Pietro Vernazza, M.D., at his induction into the Love Superhero Hall of Gratitude for work on safer conception options for HIV affected couples (Credit: LoveYou2.org)
On Jan. 30, 2008, Pietro Vernazza, M.D., was on vacation with his wife, Eva, in the Swiss Alps when his phone rang.
It rang again when they got back to their hotel room, and then again the next day. The whole week was taken up with one call after another. When he returned home a few days later, he appeared on Swiss national radio. Days after that, he began what turned into a worldwide tour of public health and professional organizations. By October, he was at the U.S. Centers for Disease Control and Prevention (CDC), answering the same questions he'd been answering for nearly a year: What were you thinking? How could you say that? Where's the data?
What he'd said, in a statement in the Bulletin of Swiss Medicine, was this: If you're a person living with HIV on consistent antiretroviral treatment (ART), if your viral load has been undetectable for at least six months, if continuing testing shows that your viral load continues to be undetectable, and if you don't have other sexually transmitted infections (STIs), you don't need to use condoms during sex.
You cannot, the statement said, pass on HIV.
This was the Swiss Statement, a public policy salvo lobbed into the heart of the HIV world -- one that prompted a swift and intense backlash. People called it premature. People accused Vernazza of getting ahead of the science. Some demanded he produce data to prove there had been no transmissions. Others simply called him irresponsible.
But it's not 2008 anymore.
"The Swiss Statement, when it first came out, I thought it was outrageous," said Seth Kalichman, Ph.D., an HIV researcher at the University of Connecticut. "The Swiss Statement isn't outrageous anymore."
Indeed, nearly nine years later, it's more than a statement. It's a fact, backed up by gold-standard studies released at the Conference on Retroviruses and Opportunistic Infections (CROI) and the International AIDS Conference (IAC).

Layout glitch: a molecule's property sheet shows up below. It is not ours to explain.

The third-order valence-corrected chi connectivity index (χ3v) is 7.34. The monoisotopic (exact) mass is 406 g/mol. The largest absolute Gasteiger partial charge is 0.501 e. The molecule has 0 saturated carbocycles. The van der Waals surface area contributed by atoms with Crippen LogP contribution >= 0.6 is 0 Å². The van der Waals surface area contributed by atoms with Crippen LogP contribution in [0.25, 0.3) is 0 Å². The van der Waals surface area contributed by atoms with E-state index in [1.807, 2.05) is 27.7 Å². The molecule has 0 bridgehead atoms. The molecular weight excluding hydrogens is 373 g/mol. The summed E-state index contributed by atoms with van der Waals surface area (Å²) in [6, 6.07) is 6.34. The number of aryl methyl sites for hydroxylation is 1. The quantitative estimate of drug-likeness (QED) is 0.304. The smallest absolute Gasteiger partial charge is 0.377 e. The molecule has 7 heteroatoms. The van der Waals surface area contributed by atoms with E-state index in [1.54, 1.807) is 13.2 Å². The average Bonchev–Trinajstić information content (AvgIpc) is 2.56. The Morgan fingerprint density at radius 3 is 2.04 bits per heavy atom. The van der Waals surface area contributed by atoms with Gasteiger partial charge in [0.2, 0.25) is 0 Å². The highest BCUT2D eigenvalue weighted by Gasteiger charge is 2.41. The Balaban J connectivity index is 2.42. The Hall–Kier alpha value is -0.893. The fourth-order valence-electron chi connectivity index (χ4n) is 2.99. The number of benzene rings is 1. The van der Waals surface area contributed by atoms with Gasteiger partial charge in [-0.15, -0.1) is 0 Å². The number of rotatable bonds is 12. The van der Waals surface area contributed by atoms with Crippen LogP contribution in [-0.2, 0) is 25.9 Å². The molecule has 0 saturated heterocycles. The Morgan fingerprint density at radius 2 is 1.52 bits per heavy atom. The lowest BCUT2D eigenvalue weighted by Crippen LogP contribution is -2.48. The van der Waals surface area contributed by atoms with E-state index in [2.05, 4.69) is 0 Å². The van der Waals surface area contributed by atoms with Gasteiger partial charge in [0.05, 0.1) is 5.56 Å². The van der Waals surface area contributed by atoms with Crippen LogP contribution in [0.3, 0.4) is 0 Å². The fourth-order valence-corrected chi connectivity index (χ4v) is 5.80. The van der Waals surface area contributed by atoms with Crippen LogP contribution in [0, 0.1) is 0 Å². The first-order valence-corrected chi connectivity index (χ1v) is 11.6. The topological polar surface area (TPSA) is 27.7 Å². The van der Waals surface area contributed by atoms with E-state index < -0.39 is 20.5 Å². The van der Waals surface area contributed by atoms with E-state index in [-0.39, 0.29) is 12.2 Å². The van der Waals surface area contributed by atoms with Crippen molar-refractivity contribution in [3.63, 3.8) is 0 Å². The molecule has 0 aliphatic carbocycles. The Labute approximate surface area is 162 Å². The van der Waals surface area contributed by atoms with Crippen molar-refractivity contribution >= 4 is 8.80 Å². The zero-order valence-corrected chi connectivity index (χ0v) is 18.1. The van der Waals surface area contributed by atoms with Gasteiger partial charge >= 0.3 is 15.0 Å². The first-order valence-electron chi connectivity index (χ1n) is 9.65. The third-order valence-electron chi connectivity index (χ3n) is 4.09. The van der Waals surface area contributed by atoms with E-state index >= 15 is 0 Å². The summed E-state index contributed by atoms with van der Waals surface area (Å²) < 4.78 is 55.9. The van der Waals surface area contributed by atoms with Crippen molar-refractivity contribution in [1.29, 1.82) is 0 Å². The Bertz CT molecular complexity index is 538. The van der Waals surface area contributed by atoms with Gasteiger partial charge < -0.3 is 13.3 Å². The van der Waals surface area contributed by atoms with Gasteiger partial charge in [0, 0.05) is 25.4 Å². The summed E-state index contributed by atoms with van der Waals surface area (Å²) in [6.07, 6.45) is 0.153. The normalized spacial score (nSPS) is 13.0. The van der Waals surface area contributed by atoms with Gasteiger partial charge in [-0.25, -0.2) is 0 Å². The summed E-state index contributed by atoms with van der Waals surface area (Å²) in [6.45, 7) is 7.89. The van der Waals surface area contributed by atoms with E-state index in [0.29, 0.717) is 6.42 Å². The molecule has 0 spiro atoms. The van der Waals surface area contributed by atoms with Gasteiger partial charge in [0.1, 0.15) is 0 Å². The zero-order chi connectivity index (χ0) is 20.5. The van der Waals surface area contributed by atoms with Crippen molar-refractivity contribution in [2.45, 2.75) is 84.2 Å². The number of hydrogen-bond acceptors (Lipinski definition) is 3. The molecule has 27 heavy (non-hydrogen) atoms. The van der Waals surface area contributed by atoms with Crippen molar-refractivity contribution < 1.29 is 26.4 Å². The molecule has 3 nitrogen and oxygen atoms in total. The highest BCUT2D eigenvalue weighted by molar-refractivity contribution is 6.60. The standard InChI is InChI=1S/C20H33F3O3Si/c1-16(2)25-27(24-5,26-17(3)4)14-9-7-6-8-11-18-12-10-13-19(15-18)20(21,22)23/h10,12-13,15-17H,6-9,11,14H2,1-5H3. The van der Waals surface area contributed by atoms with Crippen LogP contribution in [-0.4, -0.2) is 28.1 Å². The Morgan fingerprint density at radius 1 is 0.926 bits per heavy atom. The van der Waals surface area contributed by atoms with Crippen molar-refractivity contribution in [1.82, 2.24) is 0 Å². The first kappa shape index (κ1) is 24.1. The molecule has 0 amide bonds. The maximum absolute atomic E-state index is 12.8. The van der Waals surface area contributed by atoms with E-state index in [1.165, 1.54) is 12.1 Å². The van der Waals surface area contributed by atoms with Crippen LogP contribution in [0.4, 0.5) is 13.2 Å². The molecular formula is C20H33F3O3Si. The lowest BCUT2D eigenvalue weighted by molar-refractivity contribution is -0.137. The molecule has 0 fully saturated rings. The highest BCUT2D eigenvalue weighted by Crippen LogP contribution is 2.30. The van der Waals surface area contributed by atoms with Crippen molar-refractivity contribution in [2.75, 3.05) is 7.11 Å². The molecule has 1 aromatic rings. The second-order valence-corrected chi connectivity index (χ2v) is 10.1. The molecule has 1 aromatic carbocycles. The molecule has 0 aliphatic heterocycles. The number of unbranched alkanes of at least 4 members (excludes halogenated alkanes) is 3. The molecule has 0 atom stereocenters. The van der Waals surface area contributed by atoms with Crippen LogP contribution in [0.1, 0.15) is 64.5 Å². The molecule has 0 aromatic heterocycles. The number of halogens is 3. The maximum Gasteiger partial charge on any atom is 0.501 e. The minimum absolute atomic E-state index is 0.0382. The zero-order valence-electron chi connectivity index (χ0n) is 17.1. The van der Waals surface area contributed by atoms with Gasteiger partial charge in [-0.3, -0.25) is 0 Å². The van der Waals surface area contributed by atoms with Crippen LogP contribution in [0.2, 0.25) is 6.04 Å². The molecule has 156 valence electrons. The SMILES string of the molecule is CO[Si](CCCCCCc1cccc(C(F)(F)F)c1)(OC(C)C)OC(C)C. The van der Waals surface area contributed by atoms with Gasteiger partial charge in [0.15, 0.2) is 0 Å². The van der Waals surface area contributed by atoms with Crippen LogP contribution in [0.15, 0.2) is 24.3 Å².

"The evidence base has grown," said Jared Baeten, M.D., Ph.D., a University of Washington researcher who has been studying HIV prevention for more than a decade. "Now it backs up the Swiss Statement."
This is the story of how the Swiss Statement went from policy pariah to documented fact. And it is the story of the vindication of Pietro Vernazza.
Entering the Antiretroviral Treatment Era
The concept of lower levels of virus in the blood leading to lower rates of transmission is a truism in biology.
But in 1993, we were still two years away from the U.S. Food and Drug Administration approving the first protease inhibitor drugs that ushered in the new era of antiretroviral treatment. Americans with HIV were dying, often quickly, and there was no way to stem the tide of the virus in the blood and cells of people who'd acquired it.
Back then, Vernazza -- at the time a post-doctoral fellow at the University of North Carolina (UNC) -- wasn't concerned with lowering transmission rates. He was studying something far simpler: whether you can determine if a man living with HIV is infectious by measuring his semen.
But then, protease inhibitors came out, and scientists started to ask a different question: If treatment could reduce viral load -- that is, the amount of HIV in the blood and genital tract -- might there be literally nothing for them to pass on? Might they be functionally uninfectious?